Jocasta and King Laius both fulfill their demise trying to alter their prospective destiny. They too find out of their futures from an oracle and take actions to prevent it, having Oedipus left in the wilderness for dead. However, by trying to avoid their fate they only alter the course on which they will satisfy it. The Shepard, who was bought to leave Oedipus to pass away, brings him to king Polybus, however this will change nothing, the oracle will still become a reality. The Shepard believes he is changing Oedipus’ fate however in reality is just changing the approach in which it comes true.

Oedipus still fulfills and kills the King, his father, on the cross roadways. By attempting to avoid his fate and run from the will of the gods he actually plays right into their hands doing exactly what was foreordained many years back. The characters in Oedipus constantly attempt to prevent the plans set out by the gods and lure fate to no get. Sophocles believes the will of the gods is unavoidable, that fate can not be tempted and that free will has its limits. In this tragedy fate has a sense of irony, the harder the characters try to avoid their fate the more they play into the will of the gods.

Fate is the consistent determining factor resulting in their awful end. The gods figure out the fate of the characters, which have no wish to alter their own fortune Euripides “Medea” has a much different outlook on fate and the gods. Medea has and utilizes the power to create her own destiny, the gods do not have as much power and occasions can take place against their will. Medea, after assisting Jason and the Argonauts, eliminating her own brother, chopping him up into little pieces, and relocating to a completely various nation far from her whole family is left by Jason for his brand-new other half.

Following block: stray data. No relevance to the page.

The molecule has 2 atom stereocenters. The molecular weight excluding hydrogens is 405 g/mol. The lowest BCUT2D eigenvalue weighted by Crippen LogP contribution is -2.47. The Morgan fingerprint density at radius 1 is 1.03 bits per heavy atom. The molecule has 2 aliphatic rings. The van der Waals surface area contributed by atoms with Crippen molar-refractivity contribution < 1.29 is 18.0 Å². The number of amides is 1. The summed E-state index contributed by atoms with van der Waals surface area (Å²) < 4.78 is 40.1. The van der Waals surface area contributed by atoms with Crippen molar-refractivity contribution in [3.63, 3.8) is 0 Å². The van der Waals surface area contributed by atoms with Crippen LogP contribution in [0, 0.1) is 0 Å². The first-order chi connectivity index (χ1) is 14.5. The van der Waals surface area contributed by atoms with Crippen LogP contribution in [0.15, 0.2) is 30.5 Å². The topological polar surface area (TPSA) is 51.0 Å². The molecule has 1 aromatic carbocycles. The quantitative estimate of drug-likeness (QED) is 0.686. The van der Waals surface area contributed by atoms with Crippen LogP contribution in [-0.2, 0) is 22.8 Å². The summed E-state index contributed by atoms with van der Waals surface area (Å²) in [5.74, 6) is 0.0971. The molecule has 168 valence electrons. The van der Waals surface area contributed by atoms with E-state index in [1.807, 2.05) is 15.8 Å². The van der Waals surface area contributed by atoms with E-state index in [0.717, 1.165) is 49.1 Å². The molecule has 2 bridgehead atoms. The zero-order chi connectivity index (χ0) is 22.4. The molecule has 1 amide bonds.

Jason attempts to discuss his actions, only to further show to Medea that her rage is warranted, and she begins to outline to ruin Jason and all that he likes. The gods do not cause Medea’s’ actions, nor do they oppose them, but in actuality help her in the tragedies last scene. Medea’s vengeance is quick and awful. She starts by taking away what Jason really likes; she murders the princess, and in the process winds up eliminating the King himself. Next, to penalize Jason even farther, she eliminates her own children; she will end his line, eliminate his family, and give nobody else the complete satisfaction of eliminating them.

Jason pleads to the gods for justice only to have Medea leave on a flying flaming chariot with their assistance. Oedipus and Medea considerably vary in their view and approval of fate. Oedipus tries his hardest to avoid the will of the gods, and spends his entire life attempting to lure fate. Medea on the other hand pays little attention to the gods; she forms her own fate without providing the gods or their will a doubt. Whether or not they searched her actions positively does not matter to her, she would not have actually altered a single thing. Neither Jason nor Medea allow the gods to write the story of their lives.